In late May, Mosab Hassan Yousef, author of best seller "Son of Hamas" about his life as an informant inside Israel and his life-changing decision to follow Christ, posted on his personal blog that US Homeland Security wants to kick him out of the US for his past ties to Hamas.
I have worn many hats in 32 years—Muslim, Christian, son of Hamas, Prisoner 823, spy, traitor, USAID administrator, businessman, best-selling author. Now I am Homeland Security File# A 088 271 051. And, according to these "highly trained" civil servants, I am a threat to America's national security and must be deported. On June 30, at 8 a.m., I have a hearing before Immigration Judge Rico J. Bartolomei at the U.S. Department of Homeland Security Immigration Court in San Diego. But I am not worried about this. I am outraged! My only concern is about a security system that is so primitive and naive that it endangers the lives of countless Americans. Honestly, Judge Bartolomei's verdict really does not matter. If he rules to deport me, I will appeal. And Homeland Security has assured me that, if he rules in my favor, they will appeal. And this insane merry-go-round can go on like that for decades.
I interviewed Mosab some weeks ago and and edited version of this interview is in the June issue of CT and posted online today. As an American, I suppose what is most shocking about Mosab's situation right now is that he's the one that made first contact with Homeland Security!
He notes in his blog:
It began when I arrived in America January 2, 2007. I walked into the airport like anyone else on a tourist visa. Seven months later, I went to the Homeland Security office, knocked on their door and told them, "Hey, guys, I am the son of Sheikh Hassan Yousef, my father is involved in a terrorist organization, and I would like political asylum in your country." They were shocked. They didn't expect it. I told them, hey, you didn't discover me. You didn't catch me. I came to you and told you who I am to wake you up. I wanted them to see that they have huge gaps in their security and their understanding of terrorism and make changes before it's too late. I filed an application for political asylum. Not surprisingly, on February 23, 2009, they told me that I was "barred from a grant of asylum because there were reasonable grounds for believing [I] was a danger to the security of the United States and because [I] engaged in terrorist activity."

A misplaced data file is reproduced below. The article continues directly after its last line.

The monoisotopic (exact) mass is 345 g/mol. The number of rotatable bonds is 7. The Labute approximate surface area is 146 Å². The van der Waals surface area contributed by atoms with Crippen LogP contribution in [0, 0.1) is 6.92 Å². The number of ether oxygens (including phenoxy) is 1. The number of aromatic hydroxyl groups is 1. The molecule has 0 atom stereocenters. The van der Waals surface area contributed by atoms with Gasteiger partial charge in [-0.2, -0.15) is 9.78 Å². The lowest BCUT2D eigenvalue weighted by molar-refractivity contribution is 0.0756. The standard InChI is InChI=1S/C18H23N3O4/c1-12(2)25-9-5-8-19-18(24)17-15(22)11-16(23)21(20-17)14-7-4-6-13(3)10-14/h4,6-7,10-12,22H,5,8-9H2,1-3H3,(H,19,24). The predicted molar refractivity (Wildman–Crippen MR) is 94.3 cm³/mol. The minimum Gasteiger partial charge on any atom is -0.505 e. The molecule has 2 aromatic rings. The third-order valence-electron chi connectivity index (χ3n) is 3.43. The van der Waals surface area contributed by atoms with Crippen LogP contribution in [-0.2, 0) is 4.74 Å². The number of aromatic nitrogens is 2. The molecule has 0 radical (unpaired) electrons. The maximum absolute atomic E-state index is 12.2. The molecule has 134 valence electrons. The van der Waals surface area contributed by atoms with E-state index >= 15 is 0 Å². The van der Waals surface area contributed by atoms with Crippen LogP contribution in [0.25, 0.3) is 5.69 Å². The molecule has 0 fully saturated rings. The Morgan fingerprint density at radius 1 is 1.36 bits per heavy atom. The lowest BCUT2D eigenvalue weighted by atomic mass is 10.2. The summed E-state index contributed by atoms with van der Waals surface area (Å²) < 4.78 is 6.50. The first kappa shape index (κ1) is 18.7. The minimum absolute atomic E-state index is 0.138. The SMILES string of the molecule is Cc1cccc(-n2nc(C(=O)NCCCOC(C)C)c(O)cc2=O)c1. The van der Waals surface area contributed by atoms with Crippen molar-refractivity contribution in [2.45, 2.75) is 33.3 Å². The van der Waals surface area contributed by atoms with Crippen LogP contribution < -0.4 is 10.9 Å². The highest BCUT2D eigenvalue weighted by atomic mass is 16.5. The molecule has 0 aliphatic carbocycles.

What is additionally suprising is that so far very few within the community of Christian leaders have come forward in recent days to vouch for Mosab or pledge their support in his fight against deportation.
In the meantime, CT is following another tragic deportation case involving a former Muslim who gave his life to Christ.
A Kenyan who graduated from a Michigan college and wrote a book about his conversion to Christianity has lost his bid to remain in the U.S. A federal appeals court today refused to overturn a decision to send Hussein Wario back to Kenya. Wario fears he will be persecuted because of his conversion from Islam. But the appeals court says Kenya mostly is a Christian country and Wario can live there while avoiding his hometown, the Tana River District. The 35-year-old Wario entered the United States to attend Hope College in Holland in western Michigan. He graduated in 2000 and wrote a book last year, titled "Cracks in the Crescent," about his conversion to Christianity.
If you are not scratching your head yet, President Obama's aunt was just recently granted political asylum after a judge reversed his ruling to deport her. You can read about this mysterious ruling here. Amazing.